Apple’s consecutive revenue drop

iphone, appleApple Inc’s iPhone sales fell for the second straight quarter, although the 15 per cent drop was less than feared.

The company’s total revenue dropped 14.6 per cent in the third-quarter ended June 25, also declining for the second quarter in a row. The company’s operating income slid by 28.2 per cent.

Apple said it sold 40.4 million iPhones in the third quarter, more than the average analyst forecast of 40.02 million, according to research firm FactSet StreetAccount.

Apple had reported a 16.3 per cent drop in iPhone sales in the previous quarter, the first decline since the smartphone was launched in 2007.

Sales of iPhones account for about two-thirds of the total sales of the world’s most valuable publicly traded company.

Apple’s iPhone lineup includes the iPhone 6S and 6S Plus, as well as the smaller and cheaper iPhone SE.

Apple’s quarterly net profit fell 27 per cent to US$7.8 billion (A$10.44 billion), while revenue of US$42.36 billion beat analyst’s estimates of US$42.09 billion, according to Thomson Reuters I/B/E/S.

Sales in Greater China, once touted as Apple’s next growth engine, decreased 33.1 per cent, compared with a 112.4 per cent growth in the year earlier quarter and a near 26 per cent fall in the second quarter.

Apple’s services business, which includes the App Store, Apple Pay, iCloud and other services generated nearly US$6 billion in revenue, up 18.9 per cent from the previous year.

The company forecast fourth-quarter revenue of US$45.5 billion to US$47.5 billion, largely above Wall Street’s average estimate of US$45.71 billion, according to Thomson Reuters I/B/E/S.

The forecast, covering the quarter ending September, will likely include at least the first weekend of sales of the iPhone 7 range, which Apple is expected to launch in September.

Up to Tuesday’s close, Apple’s shares had fallen about 8.2 per cent since the start of the year.

Neil Saunders, CEO of Conlumino, said Apple’s sales decline come as no real surprise given that Apple has launched very few significant products or initiatives since the last reporting period.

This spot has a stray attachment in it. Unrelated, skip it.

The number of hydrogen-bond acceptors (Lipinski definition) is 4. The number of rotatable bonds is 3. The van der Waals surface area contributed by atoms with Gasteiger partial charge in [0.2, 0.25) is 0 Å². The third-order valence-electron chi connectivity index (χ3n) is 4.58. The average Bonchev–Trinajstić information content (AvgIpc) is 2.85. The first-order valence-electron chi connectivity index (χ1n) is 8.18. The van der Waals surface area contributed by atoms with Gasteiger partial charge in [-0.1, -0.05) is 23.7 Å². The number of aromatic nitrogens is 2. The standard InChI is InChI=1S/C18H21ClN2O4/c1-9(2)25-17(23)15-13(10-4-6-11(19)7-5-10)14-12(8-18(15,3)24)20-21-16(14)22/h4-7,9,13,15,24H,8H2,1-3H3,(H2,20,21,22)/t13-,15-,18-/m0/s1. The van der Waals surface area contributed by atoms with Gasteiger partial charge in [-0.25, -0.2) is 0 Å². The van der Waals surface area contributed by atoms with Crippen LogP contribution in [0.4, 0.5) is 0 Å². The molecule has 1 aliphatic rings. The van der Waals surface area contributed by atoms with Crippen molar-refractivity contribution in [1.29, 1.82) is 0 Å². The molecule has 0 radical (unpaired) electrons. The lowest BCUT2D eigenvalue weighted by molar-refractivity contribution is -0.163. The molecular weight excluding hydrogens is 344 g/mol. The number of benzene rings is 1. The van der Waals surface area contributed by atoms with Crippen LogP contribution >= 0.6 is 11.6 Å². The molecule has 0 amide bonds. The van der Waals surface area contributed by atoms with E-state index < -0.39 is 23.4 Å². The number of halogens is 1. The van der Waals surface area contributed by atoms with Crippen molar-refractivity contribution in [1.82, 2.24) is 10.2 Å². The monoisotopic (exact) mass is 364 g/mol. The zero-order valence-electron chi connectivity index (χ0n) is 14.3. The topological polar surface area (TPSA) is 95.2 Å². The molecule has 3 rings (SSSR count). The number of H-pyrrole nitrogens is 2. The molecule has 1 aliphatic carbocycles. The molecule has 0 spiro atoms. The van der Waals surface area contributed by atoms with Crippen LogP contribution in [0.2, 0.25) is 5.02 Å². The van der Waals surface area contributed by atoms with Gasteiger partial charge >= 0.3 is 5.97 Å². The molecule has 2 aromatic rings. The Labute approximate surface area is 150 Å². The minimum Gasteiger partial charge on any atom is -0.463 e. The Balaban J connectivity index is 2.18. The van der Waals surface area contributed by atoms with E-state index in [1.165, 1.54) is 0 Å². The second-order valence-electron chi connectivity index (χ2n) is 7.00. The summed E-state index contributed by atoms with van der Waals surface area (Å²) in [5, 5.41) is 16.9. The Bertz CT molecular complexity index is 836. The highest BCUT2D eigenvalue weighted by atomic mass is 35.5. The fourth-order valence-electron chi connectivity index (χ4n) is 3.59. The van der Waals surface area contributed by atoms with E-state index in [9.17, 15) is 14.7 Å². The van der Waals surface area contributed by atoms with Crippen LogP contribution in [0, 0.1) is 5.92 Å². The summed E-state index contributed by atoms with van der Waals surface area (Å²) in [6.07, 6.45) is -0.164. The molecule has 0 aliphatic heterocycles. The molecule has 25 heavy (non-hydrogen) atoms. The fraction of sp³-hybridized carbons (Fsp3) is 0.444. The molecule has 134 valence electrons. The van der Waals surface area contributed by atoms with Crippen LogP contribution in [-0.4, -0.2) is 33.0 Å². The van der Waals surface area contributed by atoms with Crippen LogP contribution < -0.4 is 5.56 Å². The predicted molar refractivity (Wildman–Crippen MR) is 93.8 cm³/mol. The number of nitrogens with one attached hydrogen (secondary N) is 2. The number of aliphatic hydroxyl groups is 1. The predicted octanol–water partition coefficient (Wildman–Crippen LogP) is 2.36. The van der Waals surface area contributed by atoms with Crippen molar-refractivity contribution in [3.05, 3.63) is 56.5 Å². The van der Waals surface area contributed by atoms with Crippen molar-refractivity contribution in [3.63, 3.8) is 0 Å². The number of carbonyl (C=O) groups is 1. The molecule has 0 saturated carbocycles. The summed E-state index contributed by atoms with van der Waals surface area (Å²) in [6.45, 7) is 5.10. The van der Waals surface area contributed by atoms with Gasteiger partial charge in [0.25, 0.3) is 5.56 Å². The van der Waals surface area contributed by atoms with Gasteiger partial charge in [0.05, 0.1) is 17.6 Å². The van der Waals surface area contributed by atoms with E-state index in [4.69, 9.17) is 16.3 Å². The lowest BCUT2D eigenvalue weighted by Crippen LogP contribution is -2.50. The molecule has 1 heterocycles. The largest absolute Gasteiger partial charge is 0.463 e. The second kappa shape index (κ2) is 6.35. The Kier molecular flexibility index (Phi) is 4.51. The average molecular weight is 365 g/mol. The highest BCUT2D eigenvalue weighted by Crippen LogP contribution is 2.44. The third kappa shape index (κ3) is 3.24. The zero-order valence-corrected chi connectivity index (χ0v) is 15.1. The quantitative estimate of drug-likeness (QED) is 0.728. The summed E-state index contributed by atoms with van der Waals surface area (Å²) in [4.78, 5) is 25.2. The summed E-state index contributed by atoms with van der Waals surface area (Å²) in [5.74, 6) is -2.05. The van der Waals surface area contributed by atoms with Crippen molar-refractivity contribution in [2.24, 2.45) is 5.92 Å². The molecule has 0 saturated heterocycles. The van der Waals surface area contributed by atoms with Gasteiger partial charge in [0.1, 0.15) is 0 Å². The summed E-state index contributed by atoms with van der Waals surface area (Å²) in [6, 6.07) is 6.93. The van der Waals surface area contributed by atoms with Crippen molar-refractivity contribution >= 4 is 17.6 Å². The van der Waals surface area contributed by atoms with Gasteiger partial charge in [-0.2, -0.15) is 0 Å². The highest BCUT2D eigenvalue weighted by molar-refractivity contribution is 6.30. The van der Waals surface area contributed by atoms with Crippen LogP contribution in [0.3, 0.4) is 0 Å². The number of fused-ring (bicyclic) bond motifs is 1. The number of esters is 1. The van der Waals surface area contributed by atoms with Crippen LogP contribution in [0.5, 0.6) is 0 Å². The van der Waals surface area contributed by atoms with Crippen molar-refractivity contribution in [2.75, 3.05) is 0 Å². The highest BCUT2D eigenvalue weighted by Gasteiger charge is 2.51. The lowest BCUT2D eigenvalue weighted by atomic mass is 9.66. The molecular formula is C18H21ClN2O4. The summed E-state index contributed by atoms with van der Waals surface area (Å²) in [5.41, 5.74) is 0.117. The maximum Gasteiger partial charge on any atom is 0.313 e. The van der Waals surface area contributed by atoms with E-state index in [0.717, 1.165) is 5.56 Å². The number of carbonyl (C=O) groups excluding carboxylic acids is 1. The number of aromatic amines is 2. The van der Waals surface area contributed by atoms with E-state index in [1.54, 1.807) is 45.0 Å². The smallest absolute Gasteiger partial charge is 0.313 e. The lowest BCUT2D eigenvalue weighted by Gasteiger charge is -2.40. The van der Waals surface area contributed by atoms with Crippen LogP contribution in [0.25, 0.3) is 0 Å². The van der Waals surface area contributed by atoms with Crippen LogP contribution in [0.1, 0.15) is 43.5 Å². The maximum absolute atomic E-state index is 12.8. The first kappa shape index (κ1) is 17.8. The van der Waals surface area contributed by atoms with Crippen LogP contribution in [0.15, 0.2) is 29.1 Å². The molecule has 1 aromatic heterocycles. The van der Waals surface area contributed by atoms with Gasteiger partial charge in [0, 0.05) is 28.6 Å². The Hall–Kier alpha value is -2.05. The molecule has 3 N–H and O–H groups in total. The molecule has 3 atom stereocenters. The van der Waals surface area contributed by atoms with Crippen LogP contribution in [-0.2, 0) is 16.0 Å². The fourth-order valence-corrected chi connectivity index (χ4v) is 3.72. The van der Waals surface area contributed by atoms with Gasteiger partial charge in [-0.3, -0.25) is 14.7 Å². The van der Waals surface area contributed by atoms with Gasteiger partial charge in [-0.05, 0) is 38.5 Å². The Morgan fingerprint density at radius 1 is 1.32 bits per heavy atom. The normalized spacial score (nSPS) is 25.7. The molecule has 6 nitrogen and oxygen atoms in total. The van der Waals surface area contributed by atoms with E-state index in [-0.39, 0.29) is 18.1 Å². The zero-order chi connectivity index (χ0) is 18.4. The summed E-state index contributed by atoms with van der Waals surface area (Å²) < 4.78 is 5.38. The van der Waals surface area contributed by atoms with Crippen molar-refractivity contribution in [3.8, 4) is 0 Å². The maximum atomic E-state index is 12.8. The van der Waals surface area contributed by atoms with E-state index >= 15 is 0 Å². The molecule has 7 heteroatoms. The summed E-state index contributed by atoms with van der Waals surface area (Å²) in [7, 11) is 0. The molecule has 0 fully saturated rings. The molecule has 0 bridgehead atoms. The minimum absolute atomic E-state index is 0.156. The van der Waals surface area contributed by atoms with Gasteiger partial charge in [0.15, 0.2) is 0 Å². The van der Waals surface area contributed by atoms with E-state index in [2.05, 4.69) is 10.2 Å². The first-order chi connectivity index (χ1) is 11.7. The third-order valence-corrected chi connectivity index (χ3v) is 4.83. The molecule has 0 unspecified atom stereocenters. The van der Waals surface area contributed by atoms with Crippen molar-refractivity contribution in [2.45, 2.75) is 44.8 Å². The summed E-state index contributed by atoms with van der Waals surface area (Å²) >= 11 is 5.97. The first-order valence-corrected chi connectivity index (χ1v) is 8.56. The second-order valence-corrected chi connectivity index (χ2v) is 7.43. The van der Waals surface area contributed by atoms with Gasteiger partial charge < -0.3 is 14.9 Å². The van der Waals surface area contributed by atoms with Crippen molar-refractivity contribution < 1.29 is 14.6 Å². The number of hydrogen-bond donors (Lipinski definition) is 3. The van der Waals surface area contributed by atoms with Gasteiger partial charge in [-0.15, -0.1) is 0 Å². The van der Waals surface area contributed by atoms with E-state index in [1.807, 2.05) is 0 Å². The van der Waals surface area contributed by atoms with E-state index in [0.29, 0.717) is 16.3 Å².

Saunders said that they are sequentially worse than last quarter is a cause for some concern, especially so as all geographies, bar Japan, are now in strong decline.

The one bright spot in an otherwise gloomy set of numbers comes from the services segment, Saunders said.

“Here revenue grew by 19 per cent, thanks to more Apple Music subscribers and the strong performance of the App Store. However, the ground gained here is nowhere near enough to make up for the decline in product revenue, which is where Apple takes the bulk of its sales and makes most of its profit.”

On the product front, the numbers make for gloomy reading, with iPhone sales down 23 per cent in revenue terms, Mac sales down 13 per cent, and other product sales down 16 per cent. Even in China, where product demand should be buoyant because of lower penetration, sales dipped by a third.

“All of this is characteristic of a company that, while still highly successful, has simply lost the edge that once persuaded consumers to continually upgrade and buy into more expensive pieces of kit,” Saunders said.

According to Sauders, in their view, Apple has become too obsessed with the technical minutiae of products rather than developing radically new devices which capture the imagination, and cash, of consumers.

“Admittedly this is not for want of trying, Apple Watch was supposed to be one of the next big things. However, from our analysis, its performance has been disappointing,” he said.

“We put this down to the fact that Apple Watch doesn’t really do very much; in most cases it simply replicates what can be done on a phone, albeit less effectively. As such, other than as a status symbol, most consumers do not see the value in spending hundreds of dollars simply to remove the effort of having to lift up their phones.”

“This is a great example of Apple’s genius in producing what remains a technically impressive and aesthetically pleasing device, while missing the bigger picture of how that device fits into people’s lives.”

Saunders said if Apple has to get back to stellar growth, it needs either a radical step change in its existing product line-up or needs to come up with a completely new device that creates a whole new market. He said this is easier said than done, but there are emerging areas of technology – like virtual reality – where Apple should be at the forefront of developments.

On the retail side, Saunders said Apple’s latest store format is impressive and provides just the type of experience that modern consumers enjoy and will engage with.

“However, without great products this new format will not deliver very much. As such, Apple needs to put the same sort of forward thinking into its kit as it has done its new shops.”

“As much as this may all sound harsh and critical, it is simply because Apple set such a high benchmark to begin with. It remains a very impressive business and retailer, but it is one that is in desperate need of that magical ‘one last thing’ to transform its trend of declining sales.”

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